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Given the alarming statistics around damages related to ransomware in 2018, which reportedly exceeded $8 billion dollars, administrators of Office 365 might feel one email filtering system might not be enough.
Ransomware continues to evolve and evade built-in protection tools used on Exchange Online and Office 365. Administrators should investigate additional tools to block malicious content that evades common Exchange security measures, such as URL filtering from a third-party vendor.
Businesses, city and governments are being targeted and infected with ransomware without regard to their size or location. Affected organizations typically experience extended downtime when the ransomware locks all critical files and applications, leading to lost revenue and productivity. Given that a significant number of infections result from end users unknowingly opening malicious attachments or visiting infected websites, IT workers face an uphill battle to keep users protected. Despite the numerous tools in use, bad actors manage to get through some of the commonly used protections in Exchange Online on the Office 365 platform.
There are a few add-ons and optional protection methods available in the Microsoft Office 365 suite that covers email services. One that comes included in all the E-level plans of Office 365 is the Exchange Online Protection, which provides standard antispam and antimalware protection. Another protection option administrators can pick from that is able to protect against ransomware is Advanced Threat Protection (ATP) and Safe Links. These two capabilities are available as additional add-ons to the enterprise plans or can be found as part of Office 365 E5 plan or Microsoft 365 Enterprise.
How Microsoft protects Office 365 from ransomware
Administrators may find ATP and Safe Links attractive for its integration with Office 365 to protect against ransomware and other threats that slip through via email. ATP scans all inbound emails and blocks malware and viruses from reaching the users.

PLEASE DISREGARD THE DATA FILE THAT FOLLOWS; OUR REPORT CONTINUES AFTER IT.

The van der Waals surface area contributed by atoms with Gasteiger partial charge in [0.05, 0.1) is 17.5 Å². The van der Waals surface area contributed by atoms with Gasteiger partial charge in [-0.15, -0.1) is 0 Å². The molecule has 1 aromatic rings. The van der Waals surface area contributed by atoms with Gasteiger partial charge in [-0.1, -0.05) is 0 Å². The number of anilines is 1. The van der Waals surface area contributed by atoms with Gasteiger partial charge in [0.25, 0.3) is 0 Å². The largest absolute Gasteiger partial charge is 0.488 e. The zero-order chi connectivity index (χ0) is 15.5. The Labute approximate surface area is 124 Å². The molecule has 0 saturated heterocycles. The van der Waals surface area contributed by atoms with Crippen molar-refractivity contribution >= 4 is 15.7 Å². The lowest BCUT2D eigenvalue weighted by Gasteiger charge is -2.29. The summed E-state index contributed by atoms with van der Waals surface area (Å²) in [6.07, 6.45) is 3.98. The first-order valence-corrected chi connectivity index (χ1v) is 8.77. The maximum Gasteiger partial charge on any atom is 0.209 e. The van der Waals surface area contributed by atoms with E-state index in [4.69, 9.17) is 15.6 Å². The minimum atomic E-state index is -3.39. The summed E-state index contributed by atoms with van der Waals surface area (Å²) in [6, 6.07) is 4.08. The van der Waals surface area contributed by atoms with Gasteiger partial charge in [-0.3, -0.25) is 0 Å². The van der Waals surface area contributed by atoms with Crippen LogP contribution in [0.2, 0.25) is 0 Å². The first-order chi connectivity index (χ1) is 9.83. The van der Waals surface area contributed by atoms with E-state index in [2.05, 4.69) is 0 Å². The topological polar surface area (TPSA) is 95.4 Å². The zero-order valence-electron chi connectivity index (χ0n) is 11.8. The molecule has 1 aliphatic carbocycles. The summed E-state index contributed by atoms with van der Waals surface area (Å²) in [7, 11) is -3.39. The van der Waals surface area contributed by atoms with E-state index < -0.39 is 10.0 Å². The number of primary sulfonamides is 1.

Unlike traditional protection systems that rely on blocking known threats through a fingerprint or unique signature, ATP uses what Microsoft calls its advanced threat intelligence system to block malicious emails based on behaviors detected by the company's security analytics platform. Safe Links takes a different approach by extending the protections to websites that users visit by detonating the links within Microsoft's system and evaluating them to ensure the sites do not exhibit malicious intent for the end users.
Despite these protections available as part of the Office 365 suite, cybercriminals keep coming up with new ways to bypass protection systems, including Microsoft ATP and Safe Links. One of the new techniques attackers use to evade detection and trick users to visit harmful websites is by sharing documents from cloud storage services such Google Drive and other popular sites that include harmful links. By sharing a document, a legitimate link is sent from Google and other cloud providers to unsuspecting users; in most cases, those links are allowed through because they refer to content that can't be directly scanned by Microsoft.
URL filtering brings additional protection
To protect against these and other new attack methods, Exchange administrators can add another layer to their line of defense through URL filtering and DNS security. Administrators can set these up within the environment so each endpoint passes all web requests to the filtering service. Palo Alto Networks URL filtering service and Cisco Umbrella are two of many tools vendors offer in this space to prevent threats from infiltrating the network.
One area that makes the Palo Alto product worth consideration for IT administrators is its machine learning and static analysis feature to identify and block any sites or webpages that might slip past the Exchange email filters. The filtering platform also blocks newly registered domains that attackers frequently use for different purposes, including ransomware distribution, typosquatting, phishing and spam.
Given the increases in emails with hidden links attacks and the use of newly registered domain names to evade domain blacklisting, Exchange administrators are quickly realizing that one email filtering system is not enough. Additional security layers will strengthen their defenses and reduce the chance of infection.